Ten years on from the devastating Boxing Day earthquake and tsunami, our understanding of very large earthquakes has grown enormously. From satellites monitoring changes on the Earth’s surface to drilling deep below the ocean floor, new techniques are constantly being developed to help us figure out why earthquakes are sometimes so big, and so deadly.
The 2004 earthquake ruptured the fault marking the contact between two tectonic plates at a subduction zone, where one plate slides beneath another – the locations on Earth where the very largest earthquakes and tsunami are generated.
Before 2004, the last earthquake of magnitude nine or larger occurred in 1964, in Alaska. However in the past decade there have been several very large quakes, including Chile in 2010 and the 2011 Tohoku-oki earthquake in Japan that caused the Fukushima nuclear power station meltdowns.
We know a great deal more about these recent events than we did the Alaska earthquake as, not surprisingly, the technology we use is a lot more advanced than in the 1960s. Satellites can now track the movement of the Earth’s surface during, before and after an earthquake using GPS, and they can track a tsunami wave in the deep ocean. Techniques to record the earthquake waves and to resolve the details of the earthquake fault slip are now much more sophisticated. And we can gain much higher resolution details of geological layers and structure under the seafloor, helping us find out more about earthquake faults.
Slipping and sliding
The 2004 earthquake occurred when the Indian plate slipped beneath the Sunda plate. Though scientists were well aware this was an active fault line, the plate slipped over a much larger area and further into the shallow fault zone than anticipated.
The 2011 Japan earthquake and tsunami that followed was even more unexpected in character: the fault slipped into its very shallowest section and the slip was the greatest ever recorded on a fault – the fault (and in turn the overlying seabed) moved by up to 50-60m. To put this into context, in a “typical” large earthquake, the fault slips by about 5-10m and still causes very damaging effects.
For the first time, equipment on the seafloor offshore Japan in 2011 measured the changes in pressure as the seafloor moved, and was able to record the magnitude of the fault slip. This very large and shallow slip certainly amplified the tsunami, leading to devastating results.
These recent earthquakes have truly called into question the existing models for very large earthquake generation and have resulted in scientists rapidly generating new ideas and re-examining the hazard potential at other subduction zones around the world.
Drilling for the answers?
Although we now have very sophisticated techniques to remotely record the earthquake process and the geology below the seafloor, we really need to sample the fault rocks themselves, where the real action goes on and where earthquakes are generated, typically 5km or more below the surface or seafloor.
Sampling this zone “in situ” is one of the holy grails of modern fault and earthquake studies – and the only way to do this is through ocean drilling using the same techniques as the petroleum industry.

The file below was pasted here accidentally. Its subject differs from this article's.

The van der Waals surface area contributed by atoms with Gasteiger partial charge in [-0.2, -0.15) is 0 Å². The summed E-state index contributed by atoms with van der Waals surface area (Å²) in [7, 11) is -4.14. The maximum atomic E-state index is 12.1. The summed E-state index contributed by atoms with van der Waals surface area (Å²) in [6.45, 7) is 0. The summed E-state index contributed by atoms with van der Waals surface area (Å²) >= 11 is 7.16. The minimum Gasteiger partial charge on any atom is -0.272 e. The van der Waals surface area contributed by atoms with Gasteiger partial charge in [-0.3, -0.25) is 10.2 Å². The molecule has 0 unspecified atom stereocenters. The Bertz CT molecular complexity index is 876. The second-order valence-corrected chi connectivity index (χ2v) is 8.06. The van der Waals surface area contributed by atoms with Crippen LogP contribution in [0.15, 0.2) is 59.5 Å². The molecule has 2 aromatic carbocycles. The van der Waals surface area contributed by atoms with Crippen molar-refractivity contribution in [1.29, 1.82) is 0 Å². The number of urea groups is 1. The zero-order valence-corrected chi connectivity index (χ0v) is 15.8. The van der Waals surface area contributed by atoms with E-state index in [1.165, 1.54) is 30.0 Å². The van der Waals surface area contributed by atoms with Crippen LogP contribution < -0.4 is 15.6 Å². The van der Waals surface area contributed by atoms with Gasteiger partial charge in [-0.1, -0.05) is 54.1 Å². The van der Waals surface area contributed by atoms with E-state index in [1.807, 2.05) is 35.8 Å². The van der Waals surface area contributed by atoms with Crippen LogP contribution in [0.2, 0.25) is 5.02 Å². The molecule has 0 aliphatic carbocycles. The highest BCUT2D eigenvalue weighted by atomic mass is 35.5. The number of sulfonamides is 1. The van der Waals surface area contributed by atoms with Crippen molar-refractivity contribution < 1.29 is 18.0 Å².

In the past 10-15 years projects tackling active faults and the earthquake process, particularly at subduction zones, have increased in number and in the boldness of their objectives, drilling in very challenging conditions.
Drilling is ongoing on the tectonic plate margin of Japan as part of the NanTroSEIZE programme, south of the region affected by the 2011 earthquake. Scientists have drilled lots of boreholes to sample different parts of the system and the project is currently 2km from the primary target fault zone. This part of the Japanese plate boundary generates damaging tsunami-genic earthquakes about every 150-200 years and the project will not only sample the fault rocks but also continuously monitor the fault to help reduce potential risk.
Further north along the Japan coast, and soon after the 2011 earthquake, a team of scientists rapidly prepared a ship to drill through the shallow fault where the extremely large slip occurred. The rock samples they brought back to the ship were unexpectedly weak and we now believe this is why there was such large and shallow slip.
Finding the next mega-earthquake
Weakness of the earthquake fault may be the answer for the surprising 2011 earthquake but what about other subduction zones?
A drilling expedition will sail to the tectonic margin off Sumatra in 2016 to drill into the sediments supplying the fault zone that generated the 2004 earthquake. Here we hypothesise that the sediments may be especially strong and that this resulted in shallower fault slip than expected – the opposite to what has been proposed for the Japan 2011 earthquake fault.
If both theories are correct, we will need to revisit global subduction zones to re-assess sediment and fault properties and how these faults may slip in future.
Since the 2004 earthquake and tsunami we’ve learned a lot but, as is often the case in science, we now have new questions to answer. However new technology is giving us the ability to answer them – this is a very important time to be an Earth scientist.
This article was originally published on The Conversation. Read the original article.